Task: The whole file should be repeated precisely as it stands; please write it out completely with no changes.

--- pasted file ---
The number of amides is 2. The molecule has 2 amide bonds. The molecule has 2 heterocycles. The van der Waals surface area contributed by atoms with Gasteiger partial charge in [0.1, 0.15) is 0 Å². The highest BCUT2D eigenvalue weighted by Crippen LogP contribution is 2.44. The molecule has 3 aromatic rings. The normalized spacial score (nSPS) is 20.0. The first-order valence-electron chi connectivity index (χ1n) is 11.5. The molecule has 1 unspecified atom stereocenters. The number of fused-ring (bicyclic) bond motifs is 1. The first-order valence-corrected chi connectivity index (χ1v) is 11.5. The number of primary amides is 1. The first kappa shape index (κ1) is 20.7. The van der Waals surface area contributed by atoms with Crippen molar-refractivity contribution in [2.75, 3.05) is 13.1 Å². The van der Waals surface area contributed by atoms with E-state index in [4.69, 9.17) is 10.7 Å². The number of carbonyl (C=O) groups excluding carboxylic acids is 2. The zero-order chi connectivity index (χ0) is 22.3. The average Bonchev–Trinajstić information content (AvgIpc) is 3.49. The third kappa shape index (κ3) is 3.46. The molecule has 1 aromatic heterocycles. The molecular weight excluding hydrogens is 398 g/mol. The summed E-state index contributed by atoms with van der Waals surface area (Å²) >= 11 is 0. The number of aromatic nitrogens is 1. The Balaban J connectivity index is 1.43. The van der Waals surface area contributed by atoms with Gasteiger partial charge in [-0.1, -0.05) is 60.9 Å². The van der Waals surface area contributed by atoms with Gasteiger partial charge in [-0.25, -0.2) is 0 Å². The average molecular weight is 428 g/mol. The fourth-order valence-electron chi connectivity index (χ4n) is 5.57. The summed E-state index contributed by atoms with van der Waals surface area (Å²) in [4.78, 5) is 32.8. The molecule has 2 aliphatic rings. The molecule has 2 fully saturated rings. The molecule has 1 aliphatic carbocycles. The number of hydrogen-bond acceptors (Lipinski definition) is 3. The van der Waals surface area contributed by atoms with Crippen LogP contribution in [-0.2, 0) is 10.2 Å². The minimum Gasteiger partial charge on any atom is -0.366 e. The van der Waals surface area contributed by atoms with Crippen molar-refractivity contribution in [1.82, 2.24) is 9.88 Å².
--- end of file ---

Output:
The number of amides is 2. The molecule has 2 amide bonds. The molecule has 2 heterocycles. The van der Waals surface area contributed by atoms with Gasteiger partial charge in [0.1, 0.15) is 0 Å². The highest BCUT2D eigenvalue weighted by Crippen LogP contribution is 2.44. The molecule has 3 aromatic rings. The normalized spacial score (nSPS) is 20.0. The first-order valence-electron chi connectivity index (χ1n) is 11.5. The molecule has 1 unspecified atom stereocenters. The number of fused-ring (bicyclic) bond motifs is 1. The first-order valence-corrected chi connectivity index (χ1v) is 11.5. The number of primary amides is 1. The first kappa shape index (κ1) is 20.7. The van der Waals surface area contributed by atoms with Crippen molar-refractivity contribution in [2.75, 3.05) is 13.1 Å². The van der Waals surface area contributed by atoms with E-state index in [4.69, 9.17) is 10.7 Å². The number of carbonyl (C=O) groups excluding carboxylic acids is 2. The zero-order chi connectivity index (χ0) is 22.3. The average Bonchev–Trinajstić information content (AvgIpc) is 3.49. The third kappa shape index (κ3) is 3.46. The molecule has 1 aromatic heterocycles. The molecular weight excluding hydrogens is 398 g/mol. The summed E-state index contributed by atoms with van der Waals surface area (Å²) >= 11 is 0. The number of aromatic nitrogens is 1. The Balaban J connectivity index is 1.43. The van der Waals surface area contributed by atoms with Gasteiger partial charge in [-0.1, -0.05) is 60.9 Å². The van der Waals surface area contributed by atoms with Gasteiger partial charge in [-0.25, -0.2) is 0 Å². The average molecular weight is 428 g/mol. The fourth-order valence-electron chi connectivity index (χ4n) is 5.57. The summed E-state index contributed by atoms with van der Waals surface area (Å²) in [4.78, 5) is 32.8. The molecule has 2 aliphatic rings. The molecule has 2 fully saturated rings. The molecule has 1 aliphatic carbocycles. The number of hydrogen-bond acceptors (Lipinski definition) is 3. The van der Waals surface area contributed by atoms with Crippen LogP contribution in [-0.2, 0) is 10.2 Å². The minimum Gasteiger partial charge on any atom is -0.366 e. The van der Waals surface area contributed by atoms with Crippen molar-refractivity contribution in [1.82, 2.24) is 9.88 Å².